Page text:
FAQ

What is sexual interference?

Section 151 of the Criminal Code states that it is a crime for an adult to sexually touch anyone under the age of 16. Section 152 of the Code states it is a crime for an adult to invite or encourage someone under 16 to sexually touch them. In both cases, illegal touching can be with any part of the adult’s body or with an object, and it can involve any part of the youth’s body. The accused is often charged with both offences, with police leaving it up to the Crown to decide which has the best chance of prosecution. For these charges to be proven, it must be shown the adult knew the complainant was under 16 or that they did not take reasonable steps to ascertain the person’s age.

What is the age of consent?

According to a Department of Justice (DoJ) document, the age of consent “is the age at which a young person can legally agree to sexual activity. Age of consent laws apply to all forms of sexual activity, ranging from kissing and fondling to sexual intercourse.”

Without consent, all sexual activity is a criminal offence regardless of age, the DoJ adds.

Can the age of consent be higher than 16?

The age of consent can be higher if there is a relationship of trust, authority or dependency between the complainant and the adult. The DoJ says this exception is a factor if a teacher, coach or someone else in an authority position has an inappropriate relationship with a young person. If may also arise if the young person is dependent on the adult for care or support.

Adults in this situation are often charged with sexual exploitation, which is an offence under Section 153 (1) of the Code. According to the DoJ, the factors the court will consider to determine if exploitation occurred are: the young person's age; the age difference between them and the adult; how the relationship developed (secretly or over the internet; and whether the adult controlled or influenced the young person

What are ‘close in age’ exceptions?

According to the DoJ, a “14- or 15-year-old can consent to sexual activity as long as the partner is less than five years older and there is no relationship of trust, authority or dependency or any other exploitation of the young person.” This means that if the partner is five years or older than the 14- or 15-year-old, any sexual activity is a criminal offence.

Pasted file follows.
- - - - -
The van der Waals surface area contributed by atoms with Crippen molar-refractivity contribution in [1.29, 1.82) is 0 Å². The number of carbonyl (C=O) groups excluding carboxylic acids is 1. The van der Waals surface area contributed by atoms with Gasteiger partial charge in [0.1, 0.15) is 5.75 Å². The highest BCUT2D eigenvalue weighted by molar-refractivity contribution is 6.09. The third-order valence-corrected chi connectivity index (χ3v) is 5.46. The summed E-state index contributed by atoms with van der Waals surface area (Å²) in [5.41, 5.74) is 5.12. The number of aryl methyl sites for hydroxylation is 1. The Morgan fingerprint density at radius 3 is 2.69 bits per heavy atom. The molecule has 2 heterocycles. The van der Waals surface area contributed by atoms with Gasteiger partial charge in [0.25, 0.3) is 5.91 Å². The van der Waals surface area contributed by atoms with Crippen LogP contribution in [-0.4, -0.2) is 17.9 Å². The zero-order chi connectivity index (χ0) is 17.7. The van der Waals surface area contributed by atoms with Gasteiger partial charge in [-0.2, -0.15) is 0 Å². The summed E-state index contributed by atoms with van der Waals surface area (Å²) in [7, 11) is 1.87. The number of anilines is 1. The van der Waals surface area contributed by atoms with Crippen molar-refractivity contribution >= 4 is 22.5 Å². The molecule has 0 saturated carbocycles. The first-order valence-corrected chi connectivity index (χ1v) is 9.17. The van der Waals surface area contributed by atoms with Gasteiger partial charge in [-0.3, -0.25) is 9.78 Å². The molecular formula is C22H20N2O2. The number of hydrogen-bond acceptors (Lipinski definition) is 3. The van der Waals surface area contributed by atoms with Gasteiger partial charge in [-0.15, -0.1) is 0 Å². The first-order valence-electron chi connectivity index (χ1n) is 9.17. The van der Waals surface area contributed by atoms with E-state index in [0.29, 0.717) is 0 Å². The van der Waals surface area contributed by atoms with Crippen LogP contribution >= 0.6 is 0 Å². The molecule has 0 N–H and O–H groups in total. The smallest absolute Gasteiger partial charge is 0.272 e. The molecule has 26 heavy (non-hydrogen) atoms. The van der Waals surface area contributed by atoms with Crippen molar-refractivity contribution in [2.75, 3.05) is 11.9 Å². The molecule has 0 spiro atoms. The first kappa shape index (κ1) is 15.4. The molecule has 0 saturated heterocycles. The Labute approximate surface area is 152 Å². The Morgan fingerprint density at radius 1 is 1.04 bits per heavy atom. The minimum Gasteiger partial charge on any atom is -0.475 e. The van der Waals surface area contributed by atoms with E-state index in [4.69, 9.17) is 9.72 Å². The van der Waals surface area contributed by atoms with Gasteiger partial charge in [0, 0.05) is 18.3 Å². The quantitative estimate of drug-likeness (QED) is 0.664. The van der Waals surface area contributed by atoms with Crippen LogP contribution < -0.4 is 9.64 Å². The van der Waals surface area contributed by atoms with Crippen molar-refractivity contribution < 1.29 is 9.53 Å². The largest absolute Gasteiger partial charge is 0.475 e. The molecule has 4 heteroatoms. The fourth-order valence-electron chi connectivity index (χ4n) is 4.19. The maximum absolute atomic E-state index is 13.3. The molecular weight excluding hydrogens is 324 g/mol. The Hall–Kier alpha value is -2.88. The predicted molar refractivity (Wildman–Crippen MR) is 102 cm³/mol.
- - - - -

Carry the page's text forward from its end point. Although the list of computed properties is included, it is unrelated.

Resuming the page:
There is also a “close in age” exception for 12- and 13-year-olds. They can consent to sexual activity with a partner as long as the partner is less than two years older and there is no relationship of trust, authority or dependency or any other exploitation of the young person. This means that if the partner is more than two years older than the 12- or 13-year-old, any sexual activity is a criminal offence. And keep in mind that two years means exactly two years, or 730 days. If someone is two years and two months older, they do not qualify for the “close in age” exemption.

What is the punishment for sexual interference/invitation to sexual touching?

With both these crimes, the Crown has the option to prosecute them either as an indictable or summary conviction offence. Convictions for an indictable offence carry much harsher penalties with a maximum sentence of 14 years in prison, while the minimum punishment is one year in jail.

If the charge is treated as a summary conviction, the maximum penalty upon conviction is two years behind bars, and a minimum of 90 days in jail.

What is the National Sex Offender Registry?

Those found guilty of sexual interference or invitation to sexual touching will be registered in the National Sex Offender Registry (NSOR), administered by the RCMP. The information contained in this database includes: your name, date of birth, gender, main and secondary residence, employer name and address, vehicle description, phone numbers, height, weight, photograph, identifying marks (e.g. tattoos, scars) and the offence for which the offender has been convicted. You will also be registered with a provincial database, depending on where you live. Only the police have access to these registries.

You must report any change of address or other relevant information (such as changing your last name) to keep the registry up-to-date. You can be fined or imprisoned for not complying with these requirements.